/PRregister.com/ Crave winter veggies in the summer? Want to add fresh pickle relish to your summer picnic menu? Canning and preserving offers you the opportunity to still eat fresh and local by canning produce in season and at their peak of freshness, and then enjoying them in the off-season when you crave summer veggies in the winter or vise versa. While they may not be “fresh off the vine,” they will still have the flavor of another season.
Winter vegetables are now at their peak. All the cruciferous veggies such as cauliflower, kale, cabbage, and broccoli are available, as well as fantastic root vegetables like carrots, onions, turnips, parsnips, beets, and more. You can make pickled veggie mix, spicy chutneys, and fresh relishes this time of year.
Canning low-acid food is a bit trickier than canning high-acid foods like fresh fruit. You must use a pressure cooker, rather than a hot water-bath to can. This is necessary to supply enough heat to destroy the bacteria that causes botulism. Do not take short cuts in recommended preparation or processing procedures. Failure to properly process low-acid foods in a pressure canner can result in botulism, which, if not treated, can be fatal. Since most people do not have a pressure cooker, are concerned with safety issues, and prefer an easier method, there is an alternate solution for preserving fresh winter vegetables. Canning plain vegetables in a pressure cooker takes a fair amount of cooking time, thus leaving veggies a little limp and blah, so pickling is a great answer to preserving these vegetables.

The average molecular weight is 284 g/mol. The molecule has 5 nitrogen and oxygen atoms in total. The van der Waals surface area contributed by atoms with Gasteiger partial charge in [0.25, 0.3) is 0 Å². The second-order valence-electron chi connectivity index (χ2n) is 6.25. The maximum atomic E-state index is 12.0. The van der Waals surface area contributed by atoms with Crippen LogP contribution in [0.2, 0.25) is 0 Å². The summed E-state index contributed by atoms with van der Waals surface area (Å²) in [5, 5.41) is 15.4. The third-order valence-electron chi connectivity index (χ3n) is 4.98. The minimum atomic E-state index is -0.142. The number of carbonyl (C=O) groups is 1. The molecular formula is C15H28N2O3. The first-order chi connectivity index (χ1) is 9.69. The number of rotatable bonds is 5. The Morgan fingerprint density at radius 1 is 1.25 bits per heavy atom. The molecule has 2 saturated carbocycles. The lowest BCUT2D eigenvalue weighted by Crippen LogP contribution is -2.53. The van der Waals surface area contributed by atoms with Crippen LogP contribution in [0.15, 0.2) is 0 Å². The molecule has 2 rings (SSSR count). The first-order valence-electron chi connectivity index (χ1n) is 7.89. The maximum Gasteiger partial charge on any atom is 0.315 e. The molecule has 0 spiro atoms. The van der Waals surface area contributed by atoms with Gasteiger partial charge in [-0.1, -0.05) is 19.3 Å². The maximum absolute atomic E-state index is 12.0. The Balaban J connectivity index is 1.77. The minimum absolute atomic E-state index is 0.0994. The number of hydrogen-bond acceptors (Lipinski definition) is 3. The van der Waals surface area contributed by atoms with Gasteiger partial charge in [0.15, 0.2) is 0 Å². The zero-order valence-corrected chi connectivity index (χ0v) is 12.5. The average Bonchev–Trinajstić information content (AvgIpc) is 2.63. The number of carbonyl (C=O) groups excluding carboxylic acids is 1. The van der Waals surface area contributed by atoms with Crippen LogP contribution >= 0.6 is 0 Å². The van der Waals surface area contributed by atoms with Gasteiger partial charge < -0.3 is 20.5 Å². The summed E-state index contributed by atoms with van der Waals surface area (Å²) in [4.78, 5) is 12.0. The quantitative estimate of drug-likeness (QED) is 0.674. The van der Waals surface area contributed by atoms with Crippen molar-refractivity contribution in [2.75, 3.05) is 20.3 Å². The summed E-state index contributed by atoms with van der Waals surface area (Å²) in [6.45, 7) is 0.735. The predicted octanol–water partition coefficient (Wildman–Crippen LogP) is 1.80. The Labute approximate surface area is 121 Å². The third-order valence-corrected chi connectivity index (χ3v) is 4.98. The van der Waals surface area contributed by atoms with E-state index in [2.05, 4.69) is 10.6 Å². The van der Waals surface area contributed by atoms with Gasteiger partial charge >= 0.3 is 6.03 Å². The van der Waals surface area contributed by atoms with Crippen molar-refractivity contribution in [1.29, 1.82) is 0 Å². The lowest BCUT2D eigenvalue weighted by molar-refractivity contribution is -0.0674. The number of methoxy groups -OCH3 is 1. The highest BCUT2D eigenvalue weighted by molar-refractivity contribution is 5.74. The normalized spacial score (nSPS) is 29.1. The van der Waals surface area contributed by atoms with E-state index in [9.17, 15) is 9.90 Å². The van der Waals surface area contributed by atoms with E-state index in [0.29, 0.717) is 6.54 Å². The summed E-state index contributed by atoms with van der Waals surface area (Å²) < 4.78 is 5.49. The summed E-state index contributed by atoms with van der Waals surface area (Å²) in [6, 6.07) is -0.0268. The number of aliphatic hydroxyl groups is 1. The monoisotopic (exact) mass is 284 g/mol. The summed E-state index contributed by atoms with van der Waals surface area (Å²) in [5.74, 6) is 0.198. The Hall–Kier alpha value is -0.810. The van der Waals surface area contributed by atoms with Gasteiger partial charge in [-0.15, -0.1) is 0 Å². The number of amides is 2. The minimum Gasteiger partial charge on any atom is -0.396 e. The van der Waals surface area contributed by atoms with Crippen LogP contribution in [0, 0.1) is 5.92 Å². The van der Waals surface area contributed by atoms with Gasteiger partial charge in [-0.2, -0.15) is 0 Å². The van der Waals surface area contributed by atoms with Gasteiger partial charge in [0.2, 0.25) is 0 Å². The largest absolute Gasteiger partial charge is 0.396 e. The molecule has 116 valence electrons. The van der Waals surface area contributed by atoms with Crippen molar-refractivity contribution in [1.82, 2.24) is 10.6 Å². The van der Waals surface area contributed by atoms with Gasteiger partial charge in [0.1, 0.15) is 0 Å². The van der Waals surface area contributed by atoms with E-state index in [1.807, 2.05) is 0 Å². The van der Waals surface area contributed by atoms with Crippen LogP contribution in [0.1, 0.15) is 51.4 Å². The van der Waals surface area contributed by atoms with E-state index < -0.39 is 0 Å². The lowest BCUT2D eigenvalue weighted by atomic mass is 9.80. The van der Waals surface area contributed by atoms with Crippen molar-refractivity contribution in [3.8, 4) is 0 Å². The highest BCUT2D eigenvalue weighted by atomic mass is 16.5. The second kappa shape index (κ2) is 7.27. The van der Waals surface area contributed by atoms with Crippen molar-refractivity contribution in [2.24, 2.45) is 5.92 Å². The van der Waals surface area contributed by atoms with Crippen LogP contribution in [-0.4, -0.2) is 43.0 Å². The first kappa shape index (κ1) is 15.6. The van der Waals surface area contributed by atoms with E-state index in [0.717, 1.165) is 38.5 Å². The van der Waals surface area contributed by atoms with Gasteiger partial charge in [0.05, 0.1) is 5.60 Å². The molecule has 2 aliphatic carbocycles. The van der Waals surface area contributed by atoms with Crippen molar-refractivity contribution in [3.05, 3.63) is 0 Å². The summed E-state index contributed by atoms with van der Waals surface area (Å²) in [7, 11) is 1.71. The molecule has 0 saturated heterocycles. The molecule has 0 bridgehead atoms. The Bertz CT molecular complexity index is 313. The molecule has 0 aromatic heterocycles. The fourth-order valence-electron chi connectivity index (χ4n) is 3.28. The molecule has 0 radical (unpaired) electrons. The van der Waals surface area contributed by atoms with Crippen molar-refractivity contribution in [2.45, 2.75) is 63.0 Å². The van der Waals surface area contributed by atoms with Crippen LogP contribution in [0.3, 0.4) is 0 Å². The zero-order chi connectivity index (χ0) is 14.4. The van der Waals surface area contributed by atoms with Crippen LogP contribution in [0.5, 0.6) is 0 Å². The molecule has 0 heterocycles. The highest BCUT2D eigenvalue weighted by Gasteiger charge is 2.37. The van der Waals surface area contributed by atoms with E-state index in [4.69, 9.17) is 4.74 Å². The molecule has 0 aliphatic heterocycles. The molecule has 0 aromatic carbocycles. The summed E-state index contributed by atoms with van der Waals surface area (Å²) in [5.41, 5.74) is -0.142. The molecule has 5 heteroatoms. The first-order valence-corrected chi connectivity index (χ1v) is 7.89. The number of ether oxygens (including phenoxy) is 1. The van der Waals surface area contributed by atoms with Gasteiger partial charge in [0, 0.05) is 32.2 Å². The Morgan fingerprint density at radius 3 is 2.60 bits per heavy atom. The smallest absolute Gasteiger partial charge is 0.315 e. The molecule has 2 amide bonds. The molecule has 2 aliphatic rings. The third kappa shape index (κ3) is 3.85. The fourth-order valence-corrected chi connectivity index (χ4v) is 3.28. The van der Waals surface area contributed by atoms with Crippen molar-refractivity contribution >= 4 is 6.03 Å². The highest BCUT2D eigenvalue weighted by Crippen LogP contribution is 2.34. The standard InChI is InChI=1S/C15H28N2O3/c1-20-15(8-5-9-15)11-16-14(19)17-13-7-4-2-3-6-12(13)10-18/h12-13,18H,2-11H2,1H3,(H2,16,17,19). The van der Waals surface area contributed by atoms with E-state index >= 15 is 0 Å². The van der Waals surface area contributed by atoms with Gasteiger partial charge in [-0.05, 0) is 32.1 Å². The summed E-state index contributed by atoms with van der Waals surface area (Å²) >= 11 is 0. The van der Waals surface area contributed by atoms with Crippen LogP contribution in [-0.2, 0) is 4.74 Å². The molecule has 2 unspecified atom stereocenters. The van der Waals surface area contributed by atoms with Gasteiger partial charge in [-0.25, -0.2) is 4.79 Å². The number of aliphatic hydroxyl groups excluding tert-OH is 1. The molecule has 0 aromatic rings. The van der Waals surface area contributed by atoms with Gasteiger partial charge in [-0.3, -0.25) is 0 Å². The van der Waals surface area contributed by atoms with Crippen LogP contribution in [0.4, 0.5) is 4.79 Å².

Pickling offers a flavorful and easy alternative to canning plain vegetables. They do not need to be pressure canned because they are prepared with vinegar which raises the acid content, thereby avoiding the problem of botulism. There are fantastic recipes for all kinds of pickled vegetables, relishes, and chutneys that can tickle the taste buds and brighten a winter meal with sparkling fresh flavor.
Pickled giardineira (assorted veg), pickled beets with onion, cabbage relish, hot onion chutney, and more can be made with the hot water bath canning procedure. All you need is fresh produce from your farmers’ market, cutting and chopping utensils, a large pot, and canning jars and lids.